By Crash redaction

photo above © UNICEF : A first-grade student walks several kilometres to her home after school in the district of Altai, in Khovd Province. A mountain range rises in front of her. In March 2010 in western Mongolia, heavy snow, strong winds and extreme cold have created crisis conditions in over half the country’s provinces. Temperatures have fallen to minus-50 degrees Celsius, and snow is impeding access to food, fuel, sanitation and basic medical care. The crisis, known locally as a ‘dzud’, has killed at least nine children in one province, and has trapped many others in dormitories with failing heating systems and limited food supplies. Over 22,000 children in dormitories need emergency aid, and an additional 40,000 children may soon need assistance as well. The Government has declared a state of disaster in 12 of the country’s 21 provinces, with seven additional provinces expected to fall into disaster status. The dzud poses longer-term threats as well: Cold temperatures have killed over 2.7 million livestock, which may increase unemployment and poverty for the third of the population employed in agriculture. Animal carcasses also threaten to pollute soil and spread disease when the cold weather recedes in June. UNICEF is responding by providing food, fuel, blankets, hygiene kits, medical supplies and boots to over 60,000 children, including those in dormitories and isolated villages. UNICEF is also collaborating with other United Nations agencies to supply hospitals and provide mobile medical teams in isolated areas. The United Nations Development Programme (UNDP) is offering a cash-for-work programme that pays herders to properly dispose of livestock carcasses.


Besides covering the buzzing fall winter 2018/2019 trends being unveiled at the Men’s Fashion Weeks, what about welcoming a brand’s news addressing other issues than style as well? At the beginning of 2018, Moncler and UNICEF announced a partnership to support children who need help and assistance the most, notably pointing out the fact that for millions of persons: dressing for success means dressing for survival.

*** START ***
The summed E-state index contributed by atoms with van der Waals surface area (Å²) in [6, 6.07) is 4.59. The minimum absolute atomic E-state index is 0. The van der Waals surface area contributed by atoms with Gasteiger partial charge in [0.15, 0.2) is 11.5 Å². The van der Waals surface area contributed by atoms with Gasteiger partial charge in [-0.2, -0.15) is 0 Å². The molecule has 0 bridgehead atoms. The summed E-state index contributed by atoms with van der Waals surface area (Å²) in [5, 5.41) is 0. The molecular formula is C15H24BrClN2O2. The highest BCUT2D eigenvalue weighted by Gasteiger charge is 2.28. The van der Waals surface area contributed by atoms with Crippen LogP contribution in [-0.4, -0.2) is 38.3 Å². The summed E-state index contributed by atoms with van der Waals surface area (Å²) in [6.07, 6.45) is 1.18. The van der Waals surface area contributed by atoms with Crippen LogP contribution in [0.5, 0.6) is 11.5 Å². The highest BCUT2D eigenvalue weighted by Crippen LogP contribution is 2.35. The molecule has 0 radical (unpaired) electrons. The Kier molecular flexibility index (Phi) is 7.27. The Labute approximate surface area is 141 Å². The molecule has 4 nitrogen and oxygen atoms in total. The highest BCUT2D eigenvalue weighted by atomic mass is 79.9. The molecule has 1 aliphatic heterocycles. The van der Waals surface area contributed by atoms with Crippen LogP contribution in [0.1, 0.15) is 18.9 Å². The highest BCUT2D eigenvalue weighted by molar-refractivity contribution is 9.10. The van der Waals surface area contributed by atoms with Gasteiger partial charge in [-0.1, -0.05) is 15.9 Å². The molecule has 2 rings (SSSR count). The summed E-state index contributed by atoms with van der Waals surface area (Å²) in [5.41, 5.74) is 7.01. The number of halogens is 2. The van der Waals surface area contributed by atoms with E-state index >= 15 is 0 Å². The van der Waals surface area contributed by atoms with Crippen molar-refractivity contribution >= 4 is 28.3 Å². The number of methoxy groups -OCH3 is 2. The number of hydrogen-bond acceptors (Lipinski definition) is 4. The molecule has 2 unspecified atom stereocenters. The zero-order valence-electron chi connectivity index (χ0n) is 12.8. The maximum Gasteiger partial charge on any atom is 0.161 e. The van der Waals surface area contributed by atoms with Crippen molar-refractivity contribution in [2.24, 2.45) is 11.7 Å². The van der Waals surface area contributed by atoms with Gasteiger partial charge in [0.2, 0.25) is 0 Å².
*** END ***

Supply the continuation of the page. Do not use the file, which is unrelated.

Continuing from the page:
Through the ‘Warmly Moncler for UNICEF’ project, children from around the world and their families will receive clothing and dedicated winter kits to protect themselves against cold weather.”The project, it is explained, will guarantee winter kits for many children and their families containing items such as thermal blankets, hats, gloves, scarves, shoes and socks; fuel to heat homes,schools’ classrooms and spaces where children can play; and life-saving aids such as food, clean water and medicines.”

The first ever partnership between the Milanese-based outwear company, run by Chairman and CEO Remo Ruffini since 2003, and UNICEF was created in 2016 following the earthquakes tragically devastating some parts of central Italy. Along with the growing concern of brands for more responsability regarding manufacturing and societal issues, likewise the ever-growing actions of UNICEF in the fashion industry is to be noted. 

Last November, a new partnership between UNICEF and Norway’s $ trillion sovereign wealth fund, the world’s biggest fund, was announced in order to improve children’s rights somehow impacted by the fashion industry. How all-important it is to cover the backstage of fashion, besides trends, has never been so needed in today’s society.






© UNICEF On 18 January 2016, children laugh in Barpak village, Gorkha district, Nepal. Barpak is an epicenteral village of Gorkha district, where more than 1400 hundreds houses were destroyed during the earthquake on 25 April 2015. Hundreds of earthquake victims, particularly the elderly and young children living in shelter of highland altitude have been facing a harsh winter season after snowfall.

© UNICEF Five-year-old Uralbai wears a hat in his home in Bulgan District, Khovd Province. His UNICEF-supported kindergarten is closed during the dzud. Of his family’s 80 sheep, only a dozen have so far survived the cold weather. His father, Balkhan, is struggling to provide food, fuel and warm clothing to the family. He has sought work in a nearby village, with little success. Most nights, the family eats only bread and tea.
Written by Stéphanie Bui.

Pin It on Pinterest

Share This